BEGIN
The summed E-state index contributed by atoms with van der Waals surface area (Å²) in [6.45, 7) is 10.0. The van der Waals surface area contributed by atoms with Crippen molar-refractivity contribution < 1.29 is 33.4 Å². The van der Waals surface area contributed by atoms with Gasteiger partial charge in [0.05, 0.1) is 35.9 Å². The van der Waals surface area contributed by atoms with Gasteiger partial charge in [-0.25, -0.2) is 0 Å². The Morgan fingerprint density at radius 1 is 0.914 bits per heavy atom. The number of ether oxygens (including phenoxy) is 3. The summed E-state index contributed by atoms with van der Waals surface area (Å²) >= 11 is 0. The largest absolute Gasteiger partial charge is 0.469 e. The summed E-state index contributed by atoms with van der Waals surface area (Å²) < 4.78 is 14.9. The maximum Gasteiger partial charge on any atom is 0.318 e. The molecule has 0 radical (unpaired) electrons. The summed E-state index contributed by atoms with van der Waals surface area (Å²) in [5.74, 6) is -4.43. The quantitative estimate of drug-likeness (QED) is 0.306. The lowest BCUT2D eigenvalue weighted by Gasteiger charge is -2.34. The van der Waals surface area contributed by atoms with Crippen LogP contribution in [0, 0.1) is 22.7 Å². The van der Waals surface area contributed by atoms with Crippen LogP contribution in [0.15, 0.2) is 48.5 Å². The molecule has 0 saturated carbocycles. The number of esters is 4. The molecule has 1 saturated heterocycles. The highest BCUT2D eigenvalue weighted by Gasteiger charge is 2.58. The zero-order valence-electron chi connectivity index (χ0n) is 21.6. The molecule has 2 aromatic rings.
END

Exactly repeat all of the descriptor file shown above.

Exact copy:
The summed E-state index contributed by atoms with van der Waals surface area (Å²) in [6.45, 7) is 10.0. The van der Waals surface area contributed by atoms with Crippen molar-refractivity contribution < 1.29 is 33.4 Å². The van der Waals surface area contributed by atoms with Gasteiger partial charge in [0.05, 0.1) is 35.9 Å². The van der Waals surface area contributed by atoms with Gasteiger partial charge in [-0.25, -0.2) is 0 Å². The Morgan fingerprint density at radius 1 is 0.914 bits per heavy atom. The number of ether oxygens (including phenoxy) is 3. The summed E-state index contributed by atoms with van der Waals surface area (Å²) >= 11 is 0. The largest absolute Gasteiger partial charge is 0.469 e. The summed E-state index contributed by atoms with van der Waals surface area (Å²) < 4.78 is 14.9. The maximum Gasteiger partial charge on any atom is 0.318 e. The molecule has 0 radical (unpaired) electrons. The summed E-state index contributed by atoms with van der Waals surface area (Å²) in [5.74, 6) is -4.43. The quantitative estimate of drug-likeness (QED) is 0.306. The lowest BCUT2D eigenvalue weighted by Gasteiger charge is -2.34. The van der Waals surface area contributed by atoms with Crippen LogP contribution in [0, 0.1) is 22.7 Å². The van der Waals surface area contributed by atoms with Crippen LogP contribution in [0.15, 0.2) is 48.5 Å². The molecule has 0 saturated carbocycles. The number of esters is 4. The molecule has 1 saturated heterocycles. The highest BCUT2D eigenvalue weighted by Gasteiger charge is 2.58. The zero-order valence-electron chi connectivity index (χ0n) is 21.6. The molecule has 2 aromatic rings.